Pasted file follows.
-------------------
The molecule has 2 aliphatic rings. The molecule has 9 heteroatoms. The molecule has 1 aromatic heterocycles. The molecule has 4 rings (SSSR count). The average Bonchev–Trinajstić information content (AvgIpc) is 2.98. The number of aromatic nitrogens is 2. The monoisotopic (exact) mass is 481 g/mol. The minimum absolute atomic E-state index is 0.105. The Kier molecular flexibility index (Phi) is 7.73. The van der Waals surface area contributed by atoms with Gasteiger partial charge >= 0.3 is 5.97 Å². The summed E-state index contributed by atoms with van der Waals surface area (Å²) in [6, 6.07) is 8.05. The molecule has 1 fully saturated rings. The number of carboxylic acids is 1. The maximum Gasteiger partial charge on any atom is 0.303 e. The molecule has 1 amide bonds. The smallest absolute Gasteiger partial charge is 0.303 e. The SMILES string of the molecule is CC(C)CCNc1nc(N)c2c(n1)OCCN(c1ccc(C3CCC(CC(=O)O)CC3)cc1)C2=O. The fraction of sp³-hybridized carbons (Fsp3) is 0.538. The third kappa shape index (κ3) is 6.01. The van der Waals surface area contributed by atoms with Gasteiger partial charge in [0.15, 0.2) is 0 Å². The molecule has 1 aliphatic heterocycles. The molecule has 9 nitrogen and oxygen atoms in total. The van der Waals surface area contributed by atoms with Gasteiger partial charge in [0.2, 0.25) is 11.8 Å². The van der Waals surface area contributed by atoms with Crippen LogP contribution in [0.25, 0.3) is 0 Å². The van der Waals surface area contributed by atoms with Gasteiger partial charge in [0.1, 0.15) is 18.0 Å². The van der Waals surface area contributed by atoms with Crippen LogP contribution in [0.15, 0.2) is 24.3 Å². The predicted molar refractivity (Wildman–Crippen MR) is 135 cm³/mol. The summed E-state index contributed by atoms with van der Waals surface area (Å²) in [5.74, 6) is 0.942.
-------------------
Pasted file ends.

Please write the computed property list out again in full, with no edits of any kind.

The molecule has 2 aliphatic rings. The molecule has 9 heteroatoms. The molecule has 1 aromatic heterocycles. The molecule has 4 rings (SSSR count). The average Bonchev–Trinajstić information content (AvgIpc) is 2.98. The number of aromatic nitrogens is 2. The monoisotopic (exact) mass is 481 g/mol. The minimum absolute atomic E-state index is 0.105. The Kier molecular flexibility index (Phi) is 7.73. The van der Waals surface area contributed by atoms with Gasteiger partial charge >= 0.3 is 5.97 Å². The summed E-state index contributed by atoms with van der Waals surface area (Å²) in [6, 6.07) is 8.05. The molecule has 1 fully saturated rings. The number of carboxylic acids is 1. The maximum Gasteiger partial charge on any atom is 0.303 e. The molecule has 1 amide bonds. The smallest absolute Gasteiger partial charge is 0.303 e. The SMILES string of the molecule is CC(C)CCNc1nc(N)c2c(n1)OCCN(c1ccc(C3CCC(CC(=O)O)CC3)cc1)C2=O. The fraction of sp³-hybridized carbons (Fsp3) is 0.538. The third kappa shape index (κ3) is 6.01. The van der Waals surface area contributed by atoms with Gasteiger partial charge in [0.15, 0.2) is 0 Å². The molecule has 1 aliphatic heterocycles. The molecule has 9 nitrogen and oxygen atoms in total. The van der Waals surface area contributed by atoms with Gasteiger partial charge in [0.2, 0.25) is 11.8 Å². The van der Waals surface area contributed by atoms with Crippen LogP contribution in [0.25, 0.3) is 0 Å². The van der Waals surface area contributed by atoms with Gasteiger partial charge in [0.1, 0.15) is 18.0 Å². The van der Waals surface area contributed by atoms with Crippen LogP contribution in [0.15, 0.2) is 24.3 Å². The predicted molar refractivity (Wildman–Crippen MR) is 135 cm³/mol. The summed E-state index contributed by atoms with van der Waals surface area (Å²) in [5.74, 6) is 0.942.